Total productive maintenance (TPM) is a concept that has a huge impact on most of the Key Performance Indicators (KPIs) of a production. These KPIs include:
– Productivity (value added per employee, working productivity)
– Quality (number of bad parts or number of customer claims)
– Costs (maintenance costs, energy costs)
– Storage (warehouse frequency, value of the storage)
– Work safety (number of accidents, number of missed working days due to accidents)
– Employee involvement (number of improvement proposals by employees, improvement workshops)
TPM influenced all of these KPIs. The best KPI for checking the efficiency of TPM implementation is the “overall equipment efficiency” (OEE).
The three main categories of equipment-related losses—downtime, speed loss, and defect or quality loss—are also the main ingredients for determining the OEE. Overall equipment effectiveness is calculated by combining three factors that reflect these losses: the availability rate, the performance rate, and the quality rate.
To calculate OEE, we multiply the three factors together:
OEE = Availability Rate x Performance Rate x Quality Rate
Every responsible person should read about the philosophy of TPM in order to be capable of implementing it. As with most of these kinds of systems, you will be successful with the implementation only if the management understands the concept exactly. The TPM philosophy is based on eight pillars:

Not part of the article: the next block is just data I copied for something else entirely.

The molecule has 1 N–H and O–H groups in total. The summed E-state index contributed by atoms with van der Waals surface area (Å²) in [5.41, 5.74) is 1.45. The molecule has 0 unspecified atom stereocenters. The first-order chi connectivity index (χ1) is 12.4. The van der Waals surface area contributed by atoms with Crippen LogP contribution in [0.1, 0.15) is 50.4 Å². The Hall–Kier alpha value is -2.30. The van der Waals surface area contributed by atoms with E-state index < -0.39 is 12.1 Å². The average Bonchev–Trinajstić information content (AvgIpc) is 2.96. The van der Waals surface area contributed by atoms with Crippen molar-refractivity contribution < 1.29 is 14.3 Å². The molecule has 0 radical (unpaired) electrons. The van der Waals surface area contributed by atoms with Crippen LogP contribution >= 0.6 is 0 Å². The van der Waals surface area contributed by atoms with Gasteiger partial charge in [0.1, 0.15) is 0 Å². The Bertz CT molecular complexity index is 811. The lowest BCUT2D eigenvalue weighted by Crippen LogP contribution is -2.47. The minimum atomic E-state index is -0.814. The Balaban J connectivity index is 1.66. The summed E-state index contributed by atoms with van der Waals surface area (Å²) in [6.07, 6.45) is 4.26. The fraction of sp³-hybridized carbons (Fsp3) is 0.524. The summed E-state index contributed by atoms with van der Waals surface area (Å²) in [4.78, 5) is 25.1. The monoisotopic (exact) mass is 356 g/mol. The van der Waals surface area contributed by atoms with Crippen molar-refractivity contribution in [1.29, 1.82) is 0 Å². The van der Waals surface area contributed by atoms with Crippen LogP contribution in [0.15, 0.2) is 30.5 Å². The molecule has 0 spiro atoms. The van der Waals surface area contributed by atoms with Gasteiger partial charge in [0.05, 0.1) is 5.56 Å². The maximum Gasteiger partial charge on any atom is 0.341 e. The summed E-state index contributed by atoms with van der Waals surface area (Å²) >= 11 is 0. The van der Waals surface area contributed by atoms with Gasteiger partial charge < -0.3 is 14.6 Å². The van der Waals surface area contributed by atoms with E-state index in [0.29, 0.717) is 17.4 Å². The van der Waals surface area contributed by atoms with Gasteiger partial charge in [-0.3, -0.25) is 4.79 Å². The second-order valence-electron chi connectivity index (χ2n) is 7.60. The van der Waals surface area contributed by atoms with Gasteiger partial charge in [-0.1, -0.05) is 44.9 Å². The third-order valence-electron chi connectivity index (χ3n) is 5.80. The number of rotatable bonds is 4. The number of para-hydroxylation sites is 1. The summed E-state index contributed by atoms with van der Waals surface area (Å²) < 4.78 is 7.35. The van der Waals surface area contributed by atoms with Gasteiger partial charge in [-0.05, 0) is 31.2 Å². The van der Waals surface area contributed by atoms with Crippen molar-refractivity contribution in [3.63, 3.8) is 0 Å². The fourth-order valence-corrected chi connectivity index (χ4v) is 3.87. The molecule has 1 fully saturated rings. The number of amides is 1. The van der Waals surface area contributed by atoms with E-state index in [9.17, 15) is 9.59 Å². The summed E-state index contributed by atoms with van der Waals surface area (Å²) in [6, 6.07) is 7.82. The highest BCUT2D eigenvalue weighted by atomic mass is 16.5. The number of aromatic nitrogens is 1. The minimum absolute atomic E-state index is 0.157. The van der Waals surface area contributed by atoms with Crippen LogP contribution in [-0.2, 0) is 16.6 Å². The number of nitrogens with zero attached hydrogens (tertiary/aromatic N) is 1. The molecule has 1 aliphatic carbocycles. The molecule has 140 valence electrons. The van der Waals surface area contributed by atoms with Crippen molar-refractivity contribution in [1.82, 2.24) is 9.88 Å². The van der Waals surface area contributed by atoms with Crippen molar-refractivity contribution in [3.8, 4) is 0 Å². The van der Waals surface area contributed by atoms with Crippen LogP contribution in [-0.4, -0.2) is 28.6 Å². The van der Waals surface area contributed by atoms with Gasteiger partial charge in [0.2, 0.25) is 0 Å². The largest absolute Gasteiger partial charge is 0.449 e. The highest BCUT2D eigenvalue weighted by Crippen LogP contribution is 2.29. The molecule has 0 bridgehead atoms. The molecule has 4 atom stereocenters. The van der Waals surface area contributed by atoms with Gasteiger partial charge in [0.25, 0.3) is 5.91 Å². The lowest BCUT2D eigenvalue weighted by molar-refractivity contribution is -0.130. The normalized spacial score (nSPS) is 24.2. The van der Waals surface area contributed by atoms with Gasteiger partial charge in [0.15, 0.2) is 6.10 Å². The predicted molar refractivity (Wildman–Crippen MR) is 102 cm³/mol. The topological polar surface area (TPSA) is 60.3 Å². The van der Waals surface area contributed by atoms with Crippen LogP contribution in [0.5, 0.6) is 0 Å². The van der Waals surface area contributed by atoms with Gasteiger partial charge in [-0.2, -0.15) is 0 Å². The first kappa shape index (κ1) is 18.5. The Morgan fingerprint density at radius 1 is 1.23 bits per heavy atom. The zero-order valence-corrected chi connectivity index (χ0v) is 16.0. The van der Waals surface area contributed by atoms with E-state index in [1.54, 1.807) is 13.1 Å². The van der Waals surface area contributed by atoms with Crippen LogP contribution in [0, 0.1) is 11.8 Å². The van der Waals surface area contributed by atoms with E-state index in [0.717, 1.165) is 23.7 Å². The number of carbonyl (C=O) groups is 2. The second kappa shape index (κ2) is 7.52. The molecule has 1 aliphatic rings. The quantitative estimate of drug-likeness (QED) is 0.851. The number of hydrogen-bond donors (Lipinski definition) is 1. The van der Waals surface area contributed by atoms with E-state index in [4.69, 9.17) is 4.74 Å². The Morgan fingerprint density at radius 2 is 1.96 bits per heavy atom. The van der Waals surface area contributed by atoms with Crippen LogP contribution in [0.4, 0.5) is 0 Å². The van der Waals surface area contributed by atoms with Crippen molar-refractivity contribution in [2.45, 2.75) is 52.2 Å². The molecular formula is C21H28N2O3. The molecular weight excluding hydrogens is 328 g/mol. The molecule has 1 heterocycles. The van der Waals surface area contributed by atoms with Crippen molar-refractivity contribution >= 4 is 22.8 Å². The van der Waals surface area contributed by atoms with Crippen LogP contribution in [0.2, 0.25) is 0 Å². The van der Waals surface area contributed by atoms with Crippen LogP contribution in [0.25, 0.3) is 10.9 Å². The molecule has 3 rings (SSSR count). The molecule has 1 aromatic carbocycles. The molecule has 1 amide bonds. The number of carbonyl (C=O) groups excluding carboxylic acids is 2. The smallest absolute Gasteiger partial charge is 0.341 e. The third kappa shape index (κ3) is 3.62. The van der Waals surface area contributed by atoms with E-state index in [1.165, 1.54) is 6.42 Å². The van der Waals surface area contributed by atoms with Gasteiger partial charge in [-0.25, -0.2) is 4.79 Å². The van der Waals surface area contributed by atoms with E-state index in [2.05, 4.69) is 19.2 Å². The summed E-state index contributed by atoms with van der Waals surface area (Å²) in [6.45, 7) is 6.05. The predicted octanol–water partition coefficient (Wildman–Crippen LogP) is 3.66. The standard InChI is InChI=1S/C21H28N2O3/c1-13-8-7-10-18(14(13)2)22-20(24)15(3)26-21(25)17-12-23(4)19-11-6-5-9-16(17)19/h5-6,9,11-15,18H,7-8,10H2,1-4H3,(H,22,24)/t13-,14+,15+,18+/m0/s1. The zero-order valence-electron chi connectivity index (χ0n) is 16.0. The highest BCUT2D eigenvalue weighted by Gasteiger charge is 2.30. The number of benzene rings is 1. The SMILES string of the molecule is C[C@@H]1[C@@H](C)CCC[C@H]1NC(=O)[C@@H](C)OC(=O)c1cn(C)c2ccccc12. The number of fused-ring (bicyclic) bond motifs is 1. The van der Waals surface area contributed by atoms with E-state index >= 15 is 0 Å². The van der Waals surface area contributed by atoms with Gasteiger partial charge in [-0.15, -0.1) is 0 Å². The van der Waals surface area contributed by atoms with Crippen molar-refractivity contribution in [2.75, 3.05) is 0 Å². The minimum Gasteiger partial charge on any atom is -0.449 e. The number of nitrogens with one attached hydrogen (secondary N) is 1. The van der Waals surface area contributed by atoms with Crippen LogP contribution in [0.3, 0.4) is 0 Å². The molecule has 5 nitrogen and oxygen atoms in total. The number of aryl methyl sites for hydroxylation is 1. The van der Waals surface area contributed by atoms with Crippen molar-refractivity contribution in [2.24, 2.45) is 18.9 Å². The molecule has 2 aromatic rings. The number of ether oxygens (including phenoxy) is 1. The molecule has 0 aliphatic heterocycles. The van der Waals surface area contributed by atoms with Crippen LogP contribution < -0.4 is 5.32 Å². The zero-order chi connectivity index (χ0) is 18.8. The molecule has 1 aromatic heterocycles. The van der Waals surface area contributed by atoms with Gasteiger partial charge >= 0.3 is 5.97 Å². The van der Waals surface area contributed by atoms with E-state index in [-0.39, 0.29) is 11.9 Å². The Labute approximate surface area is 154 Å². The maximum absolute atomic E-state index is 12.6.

- Continuous improvements: The target is to achieve zero defects in all production processes.
- Autonomous maintenance: Machine workers provide inspections and smaller levels of maintenance by themselves.
- Preventive maintenance: Assurance must be given that the machines are always ready for production.
- Employee training: The target is to improve employees’ usage and maintenance capabilities.
- Equipment monitoring: The startup time for machines will be shortened.
- Quality management: excellent quality due to elimination of all bad parts
- TPM in administrative areas: Waste is eliminated in non-producing departments.
- Work safety and health protection: The target is to have zero accidents in the company.
Founded on these eight pillars, the TPM system is developed.
If a company starts to implement TPM but has no experience with doing so, it should involve an experienced consultant in the beginning. Doing so is very powerful in implementing the TPM philosophy in a company. An old wisdom says: The prophet in his own country is less powerful than fresh blood. However, it is necessary that management together with the consultant pushes the process.
TPM improves much more than simply the equipment availability: If the implementation process is well set up, it will ultimately change company culture.